WHY EXHIBIT? Part 6: Business Rapport

Part six of our Why Exhibit? blog series looks at trade show planning when one of your goals is developing or maintaining business rapport.

Although not usually considered a key goal when exhibiting, creating and maintaining business rapport, as well as developing your company’s profitability, can be a strong secondary goal. Business rapport is not something you can sell in a magazine or on a billboard. It doesn’t come from Twitter feeds or LinkedIn updates. It comes from meeting people face-to-face and staying in touch on a personal level.

Setting Your Goals

You can’t put a price tag on good rapport. When you’re building your trade show strategy you might want to consider how these other goals can factor into your plan:

  • Nurturing long-term business relationships
  • Maintaining a steady market presence
  • Offering on-site customer service
  • Recruiting qualified employees from within your industry
  • Training and familiarizing new employees with your product & industry
  • Forming partnerships with related businesses in your industry
  • Putting your name in the press

Even if these aren’t your key goals, they’re worth considering. For example, if your business is growing and you’re looking for experienced new employees, you can do on-the-spot interviews without the cost and timelines associated with traditional job postings.

Meeting Your Goals

Focus on making your booth space comfortable. Developing business rapport, meeting with potential partners or employees, or providing answers to customer questions all require a place to sit down and talk. Make provisions for private or semi-private meeting areas in your space, and really make that space yours. Use finishes, textures and printed graphics to incorporate your brand, and add comfort items like soft lighting, plants or flowers, and a bar fridge to supply refreshments.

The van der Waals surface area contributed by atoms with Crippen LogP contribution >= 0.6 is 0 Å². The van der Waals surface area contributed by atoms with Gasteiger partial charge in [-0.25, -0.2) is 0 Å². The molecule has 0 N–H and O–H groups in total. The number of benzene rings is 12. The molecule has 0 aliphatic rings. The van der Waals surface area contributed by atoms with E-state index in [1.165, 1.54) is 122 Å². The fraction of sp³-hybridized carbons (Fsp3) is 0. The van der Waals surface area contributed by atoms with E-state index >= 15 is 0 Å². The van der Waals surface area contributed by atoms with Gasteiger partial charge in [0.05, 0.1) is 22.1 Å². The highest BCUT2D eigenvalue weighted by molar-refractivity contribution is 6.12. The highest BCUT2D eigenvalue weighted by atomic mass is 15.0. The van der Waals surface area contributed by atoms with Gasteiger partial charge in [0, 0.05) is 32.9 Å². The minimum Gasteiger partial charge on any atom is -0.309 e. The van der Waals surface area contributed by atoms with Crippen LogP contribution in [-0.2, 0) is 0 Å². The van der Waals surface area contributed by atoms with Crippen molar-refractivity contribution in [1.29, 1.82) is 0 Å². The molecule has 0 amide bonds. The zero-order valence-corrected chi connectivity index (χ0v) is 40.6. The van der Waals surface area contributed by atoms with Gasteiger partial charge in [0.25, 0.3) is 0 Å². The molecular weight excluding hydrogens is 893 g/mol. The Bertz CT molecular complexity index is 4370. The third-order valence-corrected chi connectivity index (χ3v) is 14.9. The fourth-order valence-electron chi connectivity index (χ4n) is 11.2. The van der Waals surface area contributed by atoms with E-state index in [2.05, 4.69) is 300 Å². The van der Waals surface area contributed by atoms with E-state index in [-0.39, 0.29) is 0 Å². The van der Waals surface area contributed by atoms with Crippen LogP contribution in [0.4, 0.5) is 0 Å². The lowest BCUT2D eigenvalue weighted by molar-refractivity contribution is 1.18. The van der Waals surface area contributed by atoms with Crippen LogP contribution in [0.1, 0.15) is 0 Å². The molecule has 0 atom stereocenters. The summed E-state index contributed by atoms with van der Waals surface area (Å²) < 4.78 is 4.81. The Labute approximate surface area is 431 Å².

Don’t cheap out on the seating in your booth. If you’re going with a boardroom style meeting area, rent the good ergonomically-correct padded leather seats. If you’re going with more informal, relaxed seating, make sure your couches and sofas are comfortable.

Although show services might complicate matters, consider what kind of food and drink you can offer. Coffee is always a good idea (unless your show is in the heat of the summer) but what kind will you serve? Are you bringing in Tim Hortons or Starbucks? Offering a variety of Keurig or Tassimo selections? When it comes to those kinds of decisions, don’t be afraid to spend some money. You want the people you expect to meet at the show to really enjoy themselves in your space.

Consider what you can do to go the extra mile for your customers, leads and partners. Can you offer a smartphone charging station? An air conditioned meeting area? Think about who you’ll be meeting with and get creative.

You might get lucky with press coverage as well, but this is also something you can plan for. Make some calls and see what you can do about getting press coverage at the show—it can go a long way towards enhancing your brand awareness.

Measuring Success

You’ll need to rely on your salespeople to help gauge your successfulness here. Start by emailing thank-you notes to everyone you met with, once the show is over. See what kind of response you get—were they happy to see you? Did they sing your praises for providing an air conditioned space to meet?

If you were recruiting or training new employees, look to your salespeople to determine how successful they think they were. Did you hire anyone based on show floor encounters? Does your new staff feel more familiar with your product after having helped exhibit?

You may not be able to put a number to how much business rapport you gained from your exhibit, but when you combine it with other goals you should get a good feel for how successful you were overall. In our next (and final) Why Exhibit post, we’ll look at how to put together all of these different goals and turn them into an effective, hands-on trade show strategy.

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